Our last post in this series covers two key areas: Monitoring and Auditing. We have more to say, in the first case because most development and security teams are not aware of these options, and in the latter because most teams hold many misconceptions and considerable fear on the topic. So we will dig into these two areas essential to container security programs.


Every security control we have discussed so far had to do with preventative security. Essentially these are security efforts that remove vulnerabilities or make it hard from anyone to exploit them. We address known attack vectors with well-understood responses such as patching, secure configuration, and encryption. But vulnerability scans can only take you so far. What about issues you are not expecting? What if a new attack variant gets by your security controls, or a trusted employee makes a mistake? This is where monitoring comes in: it’s how you discover the unexpected stuff. Monitoring is critical to a security program – it’s how you learn what is effective, track what’s really happening in your environment, and detect what’s broken.

For container security it is no less important, but today it’s not something you get from Docker or any other container provider.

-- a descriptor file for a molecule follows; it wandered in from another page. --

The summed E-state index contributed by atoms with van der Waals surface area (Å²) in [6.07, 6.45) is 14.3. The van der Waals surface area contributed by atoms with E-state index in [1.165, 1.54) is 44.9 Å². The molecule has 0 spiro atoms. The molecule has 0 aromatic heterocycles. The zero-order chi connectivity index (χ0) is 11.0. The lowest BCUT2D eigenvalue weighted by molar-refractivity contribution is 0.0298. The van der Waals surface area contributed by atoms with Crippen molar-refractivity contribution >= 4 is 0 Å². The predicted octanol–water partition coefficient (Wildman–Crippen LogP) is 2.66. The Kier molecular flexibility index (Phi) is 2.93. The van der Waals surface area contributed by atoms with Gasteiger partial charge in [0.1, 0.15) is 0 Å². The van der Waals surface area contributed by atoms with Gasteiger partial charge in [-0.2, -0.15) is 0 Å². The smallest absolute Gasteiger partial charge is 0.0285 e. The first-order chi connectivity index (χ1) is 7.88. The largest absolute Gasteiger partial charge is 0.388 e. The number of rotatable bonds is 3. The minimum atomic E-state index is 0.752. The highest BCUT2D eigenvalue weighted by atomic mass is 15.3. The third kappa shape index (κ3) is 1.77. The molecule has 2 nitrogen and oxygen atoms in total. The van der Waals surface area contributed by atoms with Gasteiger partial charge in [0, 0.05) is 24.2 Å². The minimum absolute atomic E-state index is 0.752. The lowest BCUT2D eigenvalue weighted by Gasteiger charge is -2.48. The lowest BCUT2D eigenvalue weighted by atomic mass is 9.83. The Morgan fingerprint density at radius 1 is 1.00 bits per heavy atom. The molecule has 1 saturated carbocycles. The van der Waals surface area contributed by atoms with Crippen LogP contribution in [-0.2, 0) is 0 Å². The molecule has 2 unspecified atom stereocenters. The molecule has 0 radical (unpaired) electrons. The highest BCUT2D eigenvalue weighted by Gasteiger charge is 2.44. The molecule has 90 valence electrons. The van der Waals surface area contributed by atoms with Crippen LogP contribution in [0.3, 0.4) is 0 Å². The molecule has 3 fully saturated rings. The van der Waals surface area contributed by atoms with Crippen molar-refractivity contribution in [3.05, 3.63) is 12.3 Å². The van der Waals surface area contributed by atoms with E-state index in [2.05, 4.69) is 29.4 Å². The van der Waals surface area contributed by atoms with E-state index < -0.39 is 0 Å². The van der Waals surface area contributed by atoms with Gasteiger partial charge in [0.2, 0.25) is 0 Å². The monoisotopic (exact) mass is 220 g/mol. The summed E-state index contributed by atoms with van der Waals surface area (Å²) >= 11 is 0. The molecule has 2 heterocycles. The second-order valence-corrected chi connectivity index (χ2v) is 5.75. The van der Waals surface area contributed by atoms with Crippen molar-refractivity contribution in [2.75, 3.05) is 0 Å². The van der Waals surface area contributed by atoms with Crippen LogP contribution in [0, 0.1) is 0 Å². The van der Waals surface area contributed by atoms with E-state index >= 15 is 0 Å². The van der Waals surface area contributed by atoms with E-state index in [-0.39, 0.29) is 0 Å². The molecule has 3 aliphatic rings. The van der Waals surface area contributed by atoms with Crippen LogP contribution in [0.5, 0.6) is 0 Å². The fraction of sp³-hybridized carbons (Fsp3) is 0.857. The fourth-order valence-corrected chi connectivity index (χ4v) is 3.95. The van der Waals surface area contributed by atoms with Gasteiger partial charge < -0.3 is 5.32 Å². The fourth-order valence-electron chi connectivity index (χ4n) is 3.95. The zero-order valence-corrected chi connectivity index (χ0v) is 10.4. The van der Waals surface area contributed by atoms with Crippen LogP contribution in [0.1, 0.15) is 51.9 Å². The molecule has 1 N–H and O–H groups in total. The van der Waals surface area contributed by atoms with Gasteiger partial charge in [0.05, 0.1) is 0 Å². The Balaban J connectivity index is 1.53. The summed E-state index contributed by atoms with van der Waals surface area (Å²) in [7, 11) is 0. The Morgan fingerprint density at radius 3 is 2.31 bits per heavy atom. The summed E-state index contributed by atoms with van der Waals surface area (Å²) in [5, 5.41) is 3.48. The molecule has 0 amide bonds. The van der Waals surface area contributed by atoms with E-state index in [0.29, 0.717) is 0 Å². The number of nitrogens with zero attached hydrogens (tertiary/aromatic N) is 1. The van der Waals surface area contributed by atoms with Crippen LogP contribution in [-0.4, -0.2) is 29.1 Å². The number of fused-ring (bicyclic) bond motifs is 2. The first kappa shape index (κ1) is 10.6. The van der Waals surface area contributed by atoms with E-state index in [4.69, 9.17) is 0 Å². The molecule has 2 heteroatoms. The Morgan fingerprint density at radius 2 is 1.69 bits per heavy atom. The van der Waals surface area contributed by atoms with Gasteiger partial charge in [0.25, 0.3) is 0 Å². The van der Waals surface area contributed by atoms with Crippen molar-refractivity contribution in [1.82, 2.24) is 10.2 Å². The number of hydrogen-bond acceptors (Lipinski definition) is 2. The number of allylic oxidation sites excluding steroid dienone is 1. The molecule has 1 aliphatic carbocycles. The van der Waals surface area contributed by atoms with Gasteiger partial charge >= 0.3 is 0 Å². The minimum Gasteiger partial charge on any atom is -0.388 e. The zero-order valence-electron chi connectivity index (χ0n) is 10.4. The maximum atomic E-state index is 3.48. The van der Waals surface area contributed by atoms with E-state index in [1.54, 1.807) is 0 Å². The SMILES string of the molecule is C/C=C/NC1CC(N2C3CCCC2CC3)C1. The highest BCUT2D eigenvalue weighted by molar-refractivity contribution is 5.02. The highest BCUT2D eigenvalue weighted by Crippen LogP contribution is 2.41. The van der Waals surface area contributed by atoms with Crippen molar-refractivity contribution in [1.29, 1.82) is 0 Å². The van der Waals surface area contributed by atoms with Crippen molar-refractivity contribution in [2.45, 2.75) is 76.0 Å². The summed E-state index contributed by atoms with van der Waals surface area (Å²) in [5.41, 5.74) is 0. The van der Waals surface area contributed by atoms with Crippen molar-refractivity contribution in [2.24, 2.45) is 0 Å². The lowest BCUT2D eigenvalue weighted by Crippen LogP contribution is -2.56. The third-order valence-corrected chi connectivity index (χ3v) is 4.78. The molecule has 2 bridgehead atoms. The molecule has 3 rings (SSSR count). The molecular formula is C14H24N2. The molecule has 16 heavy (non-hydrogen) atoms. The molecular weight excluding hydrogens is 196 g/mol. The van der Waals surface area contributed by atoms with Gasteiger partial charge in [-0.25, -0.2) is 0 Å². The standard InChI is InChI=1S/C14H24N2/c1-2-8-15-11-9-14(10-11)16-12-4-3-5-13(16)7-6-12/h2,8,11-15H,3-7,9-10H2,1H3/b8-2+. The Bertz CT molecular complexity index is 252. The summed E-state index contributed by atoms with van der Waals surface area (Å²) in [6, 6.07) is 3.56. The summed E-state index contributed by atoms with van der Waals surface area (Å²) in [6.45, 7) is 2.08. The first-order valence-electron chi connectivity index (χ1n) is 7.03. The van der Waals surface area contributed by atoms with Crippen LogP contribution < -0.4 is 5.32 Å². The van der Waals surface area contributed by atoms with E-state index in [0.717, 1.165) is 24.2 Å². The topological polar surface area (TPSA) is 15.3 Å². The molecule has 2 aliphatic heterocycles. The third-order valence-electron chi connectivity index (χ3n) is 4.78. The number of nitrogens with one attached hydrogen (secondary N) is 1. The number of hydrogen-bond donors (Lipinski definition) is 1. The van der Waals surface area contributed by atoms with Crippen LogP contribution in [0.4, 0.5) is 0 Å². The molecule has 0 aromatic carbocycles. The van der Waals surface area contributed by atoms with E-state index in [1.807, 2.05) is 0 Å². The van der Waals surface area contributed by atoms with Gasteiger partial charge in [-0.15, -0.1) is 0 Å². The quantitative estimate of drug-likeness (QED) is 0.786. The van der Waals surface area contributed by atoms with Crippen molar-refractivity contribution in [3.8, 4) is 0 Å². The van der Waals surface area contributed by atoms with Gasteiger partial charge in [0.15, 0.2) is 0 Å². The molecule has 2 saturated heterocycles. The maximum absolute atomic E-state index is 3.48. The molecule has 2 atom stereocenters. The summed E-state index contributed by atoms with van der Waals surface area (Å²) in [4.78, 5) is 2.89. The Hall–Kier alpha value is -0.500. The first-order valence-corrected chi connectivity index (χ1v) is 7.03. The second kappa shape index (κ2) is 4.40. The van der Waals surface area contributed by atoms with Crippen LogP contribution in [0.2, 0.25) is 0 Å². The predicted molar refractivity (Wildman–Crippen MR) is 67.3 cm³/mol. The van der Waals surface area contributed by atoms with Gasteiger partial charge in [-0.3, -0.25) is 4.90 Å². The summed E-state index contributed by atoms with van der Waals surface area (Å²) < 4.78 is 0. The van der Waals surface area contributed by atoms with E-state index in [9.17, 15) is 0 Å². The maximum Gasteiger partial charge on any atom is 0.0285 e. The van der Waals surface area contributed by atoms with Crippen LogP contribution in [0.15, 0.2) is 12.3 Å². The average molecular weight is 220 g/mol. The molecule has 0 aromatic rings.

Monitoring tools work by first collecting events, and then examining them in relation to security policies. The events may be requests for hardware resources, IP-based communication, API requests to other services, or sharing information with other containers. Policy types are varied. We have deterministic policies, such as which users and groups can terminate resources, which containers are disallowed from making external HTTP requests, or what services a container is allowed to run. Or we may have dynamic – also called ‘behavioral’ – policies, which prevent issues such as containers calling undocumented ports, using 50% more memory resources than typical, or uncharacteristically exceeding runtime parameter thresholds. Combining deterministic white and black list policies with dynamic behavior detection provides the best of both worlds, enabling you to detect both simple policy violations and unexpected variations from the ordinary.